However, in a car if a person drives in a manner that is reckless, or if the owner/operator of the vehicle does not maintain the vehicle, then the mechanic cannot be held responsible.

Further, a mechanic knows that a Honda Civic (no matter how much after market gear you put into it) will never be comparable to a Porsche 911 Turbo.  No one would come into a mechanic and expect that person to turn a clunker into a gem.

Again in teaching this is not currently the case.  As for the quality of goods, many teachers are left with few supplies.  This means that the average teacher spends over 5% of their take home pay on school supplies.  Sites have even been set up so that teachers can beg for supplies that they need to provide an adequate teaching environment.

As for turning a Civic into a Porsche, teachers are required to turn every student into a college ready person.  This takes out the notion that people are born with different talents.  Some will be engineers, and some will be janitors.  Not everyone has the innate ability to be a doctor, an engineer, or an astronaut.

With NCLB (No Child Left Behind) IQ differences are not accounted for.  A Child with a 70 IQ is expected to perform at the same level as a child with an IQ of 100.

Is this saying the performance cannot be increased?

No.

However, increasing performance, just like in a Honda, takes significant investment e.g. money.  Investment or spending on education has not kept pace with inflation.  This means that while accountability for teachers increases every year.  The money needed to keep classroom sizes small; to provide special services to children; to provide enrichment activities has consistently fallen.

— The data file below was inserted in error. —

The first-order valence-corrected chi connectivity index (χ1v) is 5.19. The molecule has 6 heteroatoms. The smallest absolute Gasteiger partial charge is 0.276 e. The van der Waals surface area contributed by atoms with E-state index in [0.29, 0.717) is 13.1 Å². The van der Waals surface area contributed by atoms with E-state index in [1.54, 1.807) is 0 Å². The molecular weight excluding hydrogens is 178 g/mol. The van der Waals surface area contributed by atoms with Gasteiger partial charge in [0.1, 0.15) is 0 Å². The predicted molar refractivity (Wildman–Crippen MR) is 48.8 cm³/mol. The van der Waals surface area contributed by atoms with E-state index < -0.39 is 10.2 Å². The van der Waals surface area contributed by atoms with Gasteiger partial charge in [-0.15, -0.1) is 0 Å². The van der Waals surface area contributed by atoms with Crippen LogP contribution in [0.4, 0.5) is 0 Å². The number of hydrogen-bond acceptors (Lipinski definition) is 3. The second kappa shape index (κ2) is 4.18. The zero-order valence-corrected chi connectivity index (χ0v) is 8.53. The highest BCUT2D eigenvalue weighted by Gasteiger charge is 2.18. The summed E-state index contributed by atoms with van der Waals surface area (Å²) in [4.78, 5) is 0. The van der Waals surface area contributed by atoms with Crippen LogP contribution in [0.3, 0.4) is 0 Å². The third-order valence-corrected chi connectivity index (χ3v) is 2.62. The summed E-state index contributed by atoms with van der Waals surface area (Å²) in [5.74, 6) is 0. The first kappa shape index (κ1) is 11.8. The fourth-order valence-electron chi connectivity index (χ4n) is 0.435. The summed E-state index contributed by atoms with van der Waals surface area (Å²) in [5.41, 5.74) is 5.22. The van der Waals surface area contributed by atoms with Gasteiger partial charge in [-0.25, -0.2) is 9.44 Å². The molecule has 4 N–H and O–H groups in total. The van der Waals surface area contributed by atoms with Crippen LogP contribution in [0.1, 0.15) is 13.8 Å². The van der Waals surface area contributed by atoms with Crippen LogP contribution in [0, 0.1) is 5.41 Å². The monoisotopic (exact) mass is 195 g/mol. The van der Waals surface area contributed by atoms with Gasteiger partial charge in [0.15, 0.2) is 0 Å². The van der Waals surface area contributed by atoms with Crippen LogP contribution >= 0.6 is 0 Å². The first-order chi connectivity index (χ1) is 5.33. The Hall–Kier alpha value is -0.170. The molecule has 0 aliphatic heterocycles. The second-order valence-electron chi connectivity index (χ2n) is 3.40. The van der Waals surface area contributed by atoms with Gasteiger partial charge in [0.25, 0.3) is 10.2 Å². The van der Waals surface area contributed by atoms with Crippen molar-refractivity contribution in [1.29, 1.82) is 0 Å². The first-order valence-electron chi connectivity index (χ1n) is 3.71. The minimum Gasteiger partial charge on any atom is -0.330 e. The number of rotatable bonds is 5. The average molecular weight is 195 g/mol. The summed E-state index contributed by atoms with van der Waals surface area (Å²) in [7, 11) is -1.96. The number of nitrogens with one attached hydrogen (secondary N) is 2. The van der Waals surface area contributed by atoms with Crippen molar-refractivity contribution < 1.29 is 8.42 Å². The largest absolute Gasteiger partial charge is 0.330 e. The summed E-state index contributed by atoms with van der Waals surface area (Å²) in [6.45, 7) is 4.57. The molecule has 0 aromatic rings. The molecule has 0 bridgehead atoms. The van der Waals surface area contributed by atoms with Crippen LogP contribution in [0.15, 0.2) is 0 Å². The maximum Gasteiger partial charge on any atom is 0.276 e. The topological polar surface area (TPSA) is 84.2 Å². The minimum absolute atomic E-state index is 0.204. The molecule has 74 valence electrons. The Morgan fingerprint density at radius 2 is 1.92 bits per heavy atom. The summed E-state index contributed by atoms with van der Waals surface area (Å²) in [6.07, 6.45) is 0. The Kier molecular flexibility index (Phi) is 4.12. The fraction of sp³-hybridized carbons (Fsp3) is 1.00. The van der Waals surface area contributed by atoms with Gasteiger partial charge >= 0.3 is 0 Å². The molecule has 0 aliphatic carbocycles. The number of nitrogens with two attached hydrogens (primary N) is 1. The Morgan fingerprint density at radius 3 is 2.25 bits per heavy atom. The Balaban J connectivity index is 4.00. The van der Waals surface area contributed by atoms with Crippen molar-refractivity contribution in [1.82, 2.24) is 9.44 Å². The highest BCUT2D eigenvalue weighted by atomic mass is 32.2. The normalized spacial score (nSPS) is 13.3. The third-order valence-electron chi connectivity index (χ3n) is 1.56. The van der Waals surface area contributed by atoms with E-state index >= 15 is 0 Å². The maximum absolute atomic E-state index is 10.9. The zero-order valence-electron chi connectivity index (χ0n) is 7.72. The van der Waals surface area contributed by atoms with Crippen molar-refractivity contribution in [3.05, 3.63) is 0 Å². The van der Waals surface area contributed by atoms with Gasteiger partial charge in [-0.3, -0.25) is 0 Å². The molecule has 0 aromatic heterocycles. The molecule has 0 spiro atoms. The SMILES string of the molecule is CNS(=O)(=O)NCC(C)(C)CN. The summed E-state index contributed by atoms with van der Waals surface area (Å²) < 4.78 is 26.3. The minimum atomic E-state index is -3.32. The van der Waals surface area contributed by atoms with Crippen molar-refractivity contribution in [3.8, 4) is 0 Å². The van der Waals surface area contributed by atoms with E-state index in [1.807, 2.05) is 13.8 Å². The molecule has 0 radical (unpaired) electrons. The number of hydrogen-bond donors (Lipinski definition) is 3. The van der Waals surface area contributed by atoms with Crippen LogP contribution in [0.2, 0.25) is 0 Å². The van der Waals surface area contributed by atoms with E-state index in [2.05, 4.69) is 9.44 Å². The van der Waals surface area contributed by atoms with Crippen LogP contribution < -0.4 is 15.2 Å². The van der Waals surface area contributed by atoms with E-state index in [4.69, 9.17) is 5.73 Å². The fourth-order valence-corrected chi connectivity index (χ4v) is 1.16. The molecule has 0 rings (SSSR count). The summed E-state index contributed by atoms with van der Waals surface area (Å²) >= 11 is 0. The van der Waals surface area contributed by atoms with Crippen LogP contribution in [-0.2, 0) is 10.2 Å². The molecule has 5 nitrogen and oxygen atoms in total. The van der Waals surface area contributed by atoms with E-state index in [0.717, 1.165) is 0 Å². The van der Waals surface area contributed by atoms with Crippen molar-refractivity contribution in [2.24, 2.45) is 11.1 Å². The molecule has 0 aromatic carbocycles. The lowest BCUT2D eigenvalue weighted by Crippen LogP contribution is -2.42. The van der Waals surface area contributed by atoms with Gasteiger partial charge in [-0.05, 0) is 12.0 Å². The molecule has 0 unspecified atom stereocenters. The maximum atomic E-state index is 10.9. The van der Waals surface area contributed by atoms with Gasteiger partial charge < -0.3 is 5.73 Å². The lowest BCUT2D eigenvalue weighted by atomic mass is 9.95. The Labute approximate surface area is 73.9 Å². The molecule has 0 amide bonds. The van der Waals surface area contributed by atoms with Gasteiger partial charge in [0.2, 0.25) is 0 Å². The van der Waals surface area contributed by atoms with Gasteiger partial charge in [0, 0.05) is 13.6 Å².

Teachers are viewed to make too much money, yet teacher pay has not kept up with inflation.

On the accountability front there is also confusion as to state laws concerning accountability in charter schools.  This caused several people to not realize that charter schools are not responsible to the same standards as a regular public school.

The first question is what is a charter school?  Basically a charter school is a school that receives a "charter" or a document issued by a sovereign, legislature, or other authority, creating a public or private corporation, such as a city, college, or bank, and defining its privileges and purposes.